Report Shows $52 Million Street Project Makes Traffic Worse
A case study released today by Cascade Policy Institute shows that the $52 million retrofit to Portland’s Southwest Moody Avenue is already increasing local traffic congestion and will be unable to accommodate future road capacity needs for the South Waterfront district in the future.
During 2011-12 SW Moody Avenue was raised 14 feet and the overall right-of-way (ROW) widened to 75 feet. This was done to accommodate double-tracking of the Portland streetcar, pedestrian walkways on either side, a massive two-way bicycle track, storm water treatment planters, and relocated utilities. The primary purpose of the retrofit was to allow the Portland-Milwaukie light rail line to pass over Moody Avenue at-grade and stop at the OHSU Collaborative Life Sciences Building, currently under construction.
The retrofit reduced lane capacity on Moody for motor vehicles by moving the streetcar directly onto the road (it had previously run on adjacent ROW) and adding a double-track, despite the fact that motor vehicles are the dominant mode of travel in the district. Before-and-after traffic counts conducted by Cascade Policy Institute on Moody Avenue show that the percentage of all trips by automobile has increased since the retrofit was completed, despite the generous ROW allocated to non-motorized travelers.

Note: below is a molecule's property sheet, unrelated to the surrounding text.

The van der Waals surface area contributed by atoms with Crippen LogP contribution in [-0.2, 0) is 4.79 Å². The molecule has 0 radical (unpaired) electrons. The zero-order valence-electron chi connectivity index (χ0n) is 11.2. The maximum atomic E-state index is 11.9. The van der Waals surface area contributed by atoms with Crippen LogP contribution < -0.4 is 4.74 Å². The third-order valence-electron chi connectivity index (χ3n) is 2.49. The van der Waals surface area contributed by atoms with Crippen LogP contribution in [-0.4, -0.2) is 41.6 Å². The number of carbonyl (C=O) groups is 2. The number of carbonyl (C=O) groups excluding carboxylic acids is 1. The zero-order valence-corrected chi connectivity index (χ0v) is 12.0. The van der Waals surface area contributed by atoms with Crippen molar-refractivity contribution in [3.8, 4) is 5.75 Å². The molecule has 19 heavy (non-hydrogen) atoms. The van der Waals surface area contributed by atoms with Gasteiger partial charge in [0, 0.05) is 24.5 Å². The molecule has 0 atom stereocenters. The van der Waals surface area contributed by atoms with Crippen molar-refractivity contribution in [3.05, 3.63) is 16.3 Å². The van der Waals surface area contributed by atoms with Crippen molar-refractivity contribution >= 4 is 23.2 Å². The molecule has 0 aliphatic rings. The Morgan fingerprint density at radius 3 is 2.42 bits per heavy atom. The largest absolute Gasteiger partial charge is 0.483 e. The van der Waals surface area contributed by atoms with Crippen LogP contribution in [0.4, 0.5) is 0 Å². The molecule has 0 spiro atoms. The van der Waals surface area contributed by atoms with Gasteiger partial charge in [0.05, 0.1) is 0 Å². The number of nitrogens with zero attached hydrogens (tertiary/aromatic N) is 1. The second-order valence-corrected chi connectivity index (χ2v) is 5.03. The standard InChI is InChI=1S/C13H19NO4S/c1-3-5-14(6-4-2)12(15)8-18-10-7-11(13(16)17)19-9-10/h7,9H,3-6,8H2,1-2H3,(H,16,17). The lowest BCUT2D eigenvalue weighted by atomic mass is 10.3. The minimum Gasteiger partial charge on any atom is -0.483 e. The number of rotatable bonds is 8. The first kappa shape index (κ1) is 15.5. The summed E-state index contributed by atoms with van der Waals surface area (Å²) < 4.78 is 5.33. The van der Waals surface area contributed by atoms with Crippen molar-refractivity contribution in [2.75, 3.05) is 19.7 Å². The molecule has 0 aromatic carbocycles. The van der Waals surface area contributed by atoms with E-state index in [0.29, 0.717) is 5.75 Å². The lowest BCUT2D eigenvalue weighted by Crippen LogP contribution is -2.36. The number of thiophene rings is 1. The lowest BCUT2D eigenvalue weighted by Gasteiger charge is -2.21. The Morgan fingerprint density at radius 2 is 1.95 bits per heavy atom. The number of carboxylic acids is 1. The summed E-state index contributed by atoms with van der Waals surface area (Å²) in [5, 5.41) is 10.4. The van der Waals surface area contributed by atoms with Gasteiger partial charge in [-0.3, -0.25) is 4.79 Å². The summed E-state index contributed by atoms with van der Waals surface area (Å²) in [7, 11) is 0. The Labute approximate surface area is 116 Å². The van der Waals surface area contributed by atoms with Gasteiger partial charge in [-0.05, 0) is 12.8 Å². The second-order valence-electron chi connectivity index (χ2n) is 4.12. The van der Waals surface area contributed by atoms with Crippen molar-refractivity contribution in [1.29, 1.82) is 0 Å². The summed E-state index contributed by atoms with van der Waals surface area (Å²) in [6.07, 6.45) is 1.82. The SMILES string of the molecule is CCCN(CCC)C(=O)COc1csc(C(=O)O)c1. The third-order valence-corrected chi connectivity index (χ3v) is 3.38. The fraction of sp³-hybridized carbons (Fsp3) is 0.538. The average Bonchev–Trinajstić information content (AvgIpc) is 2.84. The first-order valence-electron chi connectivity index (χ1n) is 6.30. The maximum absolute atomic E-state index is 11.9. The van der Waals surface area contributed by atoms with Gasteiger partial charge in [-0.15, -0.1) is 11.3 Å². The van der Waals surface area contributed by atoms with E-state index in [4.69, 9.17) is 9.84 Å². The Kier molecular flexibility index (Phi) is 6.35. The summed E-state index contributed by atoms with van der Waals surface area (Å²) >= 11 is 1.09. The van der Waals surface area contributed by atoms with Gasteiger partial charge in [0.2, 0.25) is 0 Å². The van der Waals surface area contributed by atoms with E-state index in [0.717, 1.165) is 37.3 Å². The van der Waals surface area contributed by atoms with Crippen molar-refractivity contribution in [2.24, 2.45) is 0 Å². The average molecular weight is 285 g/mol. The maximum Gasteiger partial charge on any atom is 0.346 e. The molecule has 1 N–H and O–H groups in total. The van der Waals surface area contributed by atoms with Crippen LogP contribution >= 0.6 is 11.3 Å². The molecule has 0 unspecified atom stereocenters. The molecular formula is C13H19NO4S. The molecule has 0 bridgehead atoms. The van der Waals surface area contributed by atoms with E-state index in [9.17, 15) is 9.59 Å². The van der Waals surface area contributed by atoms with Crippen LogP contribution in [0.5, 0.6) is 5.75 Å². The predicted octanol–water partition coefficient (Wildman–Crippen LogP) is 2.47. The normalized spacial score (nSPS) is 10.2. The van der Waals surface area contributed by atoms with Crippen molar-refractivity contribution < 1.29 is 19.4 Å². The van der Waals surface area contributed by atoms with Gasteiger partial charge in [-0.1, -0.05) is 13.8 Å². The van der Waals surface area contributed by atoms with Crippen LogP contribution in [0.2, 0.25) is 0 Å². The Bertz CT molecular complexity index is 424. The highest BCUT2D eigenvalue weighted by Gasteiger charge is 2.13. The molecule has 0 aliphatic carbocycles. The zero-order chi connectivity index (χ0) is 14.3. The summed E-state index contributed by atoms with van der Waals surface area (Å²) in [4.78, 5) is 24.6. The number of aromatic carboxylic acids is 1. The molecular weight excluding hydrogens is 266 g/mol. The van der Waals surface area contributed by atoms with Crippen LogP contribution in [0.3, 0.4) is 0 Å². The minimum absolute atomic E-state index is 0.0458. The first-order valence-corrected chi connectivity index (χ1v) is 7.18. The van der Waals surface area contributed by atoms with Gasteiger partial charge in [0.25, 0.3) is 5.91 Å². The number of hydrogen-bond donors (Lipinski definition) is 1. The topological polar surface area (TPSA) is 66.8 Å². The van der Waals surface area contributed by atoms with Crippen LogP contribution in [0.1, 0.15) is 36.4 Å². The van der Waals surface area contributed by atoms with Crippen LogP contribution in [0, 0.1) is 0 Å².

To make matters worse, in September 2013 the entire road was shut down for three weeks and much of the new work torn up so that the light rail tracks could cross at grade just west of the new Willamette River rail bridge. Since accommodating light rail was the primary purpose of raising Moody in the first place, this additional retrofit simply wasted tax dollars and inconvenienced local travelers. Neither the City of Portland nor TriMet has provided a credible public explanation of why this was done.
According to Cascade President John A. Charles, Jr., “The South Waterfront has long been a Potemkin Village for Portland planners. It’s likely the only neighborhood in the world that will soon be served by an aerial tram, streetcar, light rail, elevated pedestrian walkway, a monster cycle track, and a 100-foot wide pedestrian greenway. But the actual evidence shows that the district is highly reliant on auto use, and the reliance is growing. Now it’s too late to provide road capacity for future build-out because so much space was allocated to the streetcar and light rail.”